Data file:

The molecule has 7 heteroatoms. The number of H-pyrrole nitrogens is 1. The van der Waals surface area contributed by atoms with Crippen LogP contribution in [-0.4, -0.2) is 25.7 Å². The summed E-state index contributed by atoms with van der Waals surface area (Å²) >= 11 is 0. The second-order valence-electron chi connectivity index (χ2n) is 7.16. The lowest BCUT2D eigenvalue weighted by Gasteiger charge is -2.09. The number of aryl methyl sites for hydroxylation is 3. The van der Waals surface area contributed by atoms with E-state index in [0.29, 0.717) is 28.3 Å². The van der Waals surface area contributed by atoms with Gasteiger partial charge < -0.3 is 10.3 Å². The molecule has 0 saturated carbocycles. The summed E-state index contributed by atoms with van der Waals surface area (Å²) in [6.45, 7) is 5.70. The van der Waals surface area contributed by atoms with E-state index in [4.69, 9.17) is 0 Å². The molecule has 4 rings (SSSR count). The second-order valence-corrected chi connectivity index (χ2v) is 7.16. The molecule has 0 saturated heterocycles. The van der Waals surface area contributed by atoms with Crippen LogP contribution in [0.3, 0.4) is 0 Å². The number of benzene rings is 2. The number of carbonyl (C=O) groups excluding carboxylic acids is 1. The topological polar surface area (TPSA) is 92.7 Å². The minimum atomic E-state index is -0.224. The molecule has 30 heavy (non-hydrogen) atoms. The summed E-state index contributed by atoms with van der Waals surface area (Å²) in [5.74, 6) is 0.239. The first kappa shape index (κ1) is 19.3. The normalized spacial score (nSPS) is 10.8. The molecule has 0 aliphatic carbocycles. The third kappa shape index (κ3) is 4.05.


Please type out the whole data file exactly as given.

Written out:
The molecule has 7 heteroatoms. The number of H-pyrrole nitrogens is 1. The van der Waals surface area contributed by atoms with Crippen LogP contribution in [-0.4, -0.2) is 25.7 Å². The summed E-state index contributed by atoms with van der Waals surface area (Å²) >= 11 is 0. The second-order valence-electron chi connectivity index (χ2n) is 7.16. The lowest BCUT2D eigenvalue weighted by Gasteiger charge is -2.09. The number of aryl methyl sites for hydroxylation is 3. The van der Waals surface area contributed by atoms with E-state index in [0.29, 0.717) is 28.3 Å². The van der Waals surface area contributed by atoms with Gasteiger partial charge < -0.3 is 10.3 Å². The molecule has 0 saturated carbocycles. The summed E-state index contributed by atoms with van der Waals surface area (Å²) in [6.45, 7) is 5.70. The van der Waals surface area contributed by atoms with E-state index in [4.69, 9.17) is 0 Å². The molecule has 4 rings (SSSR count). The second-order valence-corrected chi connectivity index (χ2v) is 7.16. The molecule has 0 saturated heterocycles. The van der Waals surface area contributed by atoms with Crippen LogP contribution in [0.3, 0.4) is 0 Å². The number of benzene rings is 2. The number of carbonyl (C=O) groups excluding carboxylic acids is 1. The topological polar surface area (TPSA) is 92.7 Å². The minimum atomic E-state index is -0.224. The molecule has 30 heavy (non-hydrogen) atoms. The summed E-state index contributed by atoms with van der Waals surface area (Å²) in [5.74, 6) is 0.239. The first kappa shape index (κ1) is 19.3. The normalized spacial score (nSPS) is 10.8. The molecule has 0 aliphatic carbocycles. The third kappa shape index (κ3) is 4.05.